As usual, lots of ways to do this...
command example might deserve a little closer look because it's an unusual strategy (well, not for Unix)...
In the Unix world, many programs act as filters
which take some input-stream, do something to it, and write the results to an output-stream. The output-stream of one filter is often piped to
another filter, becoming its input-stream. Piping is indicated by the '|' character.
In the code:
tr -d '\r' < inputfile | tr -d '\n' > outputfile
we have two instances of the tr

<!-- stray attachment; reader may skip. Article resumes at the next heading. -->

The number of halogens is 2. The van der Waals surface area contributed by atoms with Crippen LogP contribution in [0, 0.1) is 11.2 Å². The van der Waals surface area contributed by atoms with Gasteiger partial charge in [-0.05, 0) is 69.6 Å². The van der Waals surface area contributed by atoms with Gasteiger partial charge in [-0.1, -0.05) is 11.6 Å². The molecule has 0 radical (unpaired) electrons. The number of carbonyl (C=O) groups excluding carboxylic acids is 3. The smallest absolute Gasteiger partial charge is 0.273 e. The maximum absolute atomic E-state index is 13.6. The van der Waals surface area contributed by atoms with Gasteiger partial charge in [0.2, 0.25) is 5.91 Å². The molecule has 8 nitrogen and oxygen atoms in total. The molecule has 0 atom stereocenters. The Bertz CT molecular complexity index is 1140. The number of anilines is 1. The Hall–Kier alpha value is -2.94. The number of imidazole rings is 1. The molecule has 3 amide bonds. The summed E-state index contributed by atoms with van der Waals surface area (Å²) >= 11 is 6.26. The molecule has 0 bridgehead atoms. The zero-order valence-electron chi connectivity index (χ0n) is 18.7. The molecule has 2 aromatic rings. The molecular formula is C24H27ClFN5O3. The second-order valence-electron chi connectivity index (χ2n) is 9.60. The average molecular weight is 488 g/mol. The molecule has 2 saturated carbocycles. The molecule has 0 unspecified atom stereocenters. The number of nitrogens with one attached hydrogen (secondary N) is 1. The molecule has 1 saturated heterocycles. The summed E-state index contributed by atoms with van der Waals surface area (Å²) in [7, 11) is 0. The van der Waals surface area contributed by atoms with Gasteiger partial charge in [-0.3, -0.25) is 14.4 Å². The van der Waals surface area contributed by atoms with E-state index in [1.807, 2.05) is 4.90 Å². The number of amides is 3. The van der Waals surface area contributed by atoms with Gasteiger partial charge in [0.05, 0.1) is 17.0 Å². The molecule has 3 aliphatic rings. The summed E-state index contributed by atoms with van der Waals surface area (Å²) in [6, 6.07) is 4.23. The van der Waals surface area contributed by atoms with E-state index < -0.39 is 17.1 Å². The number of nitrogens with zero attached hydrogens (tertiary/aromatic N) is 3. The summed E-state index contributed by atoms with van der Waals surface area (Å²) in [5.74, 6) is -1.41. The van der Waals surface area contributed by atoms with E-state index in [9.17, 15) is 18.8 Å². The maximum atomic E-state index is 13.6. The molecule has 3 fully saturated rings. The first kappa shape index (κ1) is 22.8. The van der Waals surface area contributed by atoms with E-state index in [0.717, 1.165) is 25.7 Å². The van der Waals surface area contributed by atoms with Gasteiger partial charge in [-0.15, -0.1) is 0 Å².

filtering-command, separated by a pipe. So we're actually going to have two instances of the tr command
running at the same time, one feeding its output as input to the other.
The first part:
tr -d '\r' < inputfile
uses the '<' operator to specify that inputfile
(whatever file that is) is to be used as the input. The command writes its modified output to its standard-output stream, where it's piped to become the input to the second tr
tr -d '\n' > outputfile
... which uses the '>' operator to specify its output-file.
So this approach solves the problem in a very Unix-like way: by running two small, generalized programs and piping them together to solve a problem.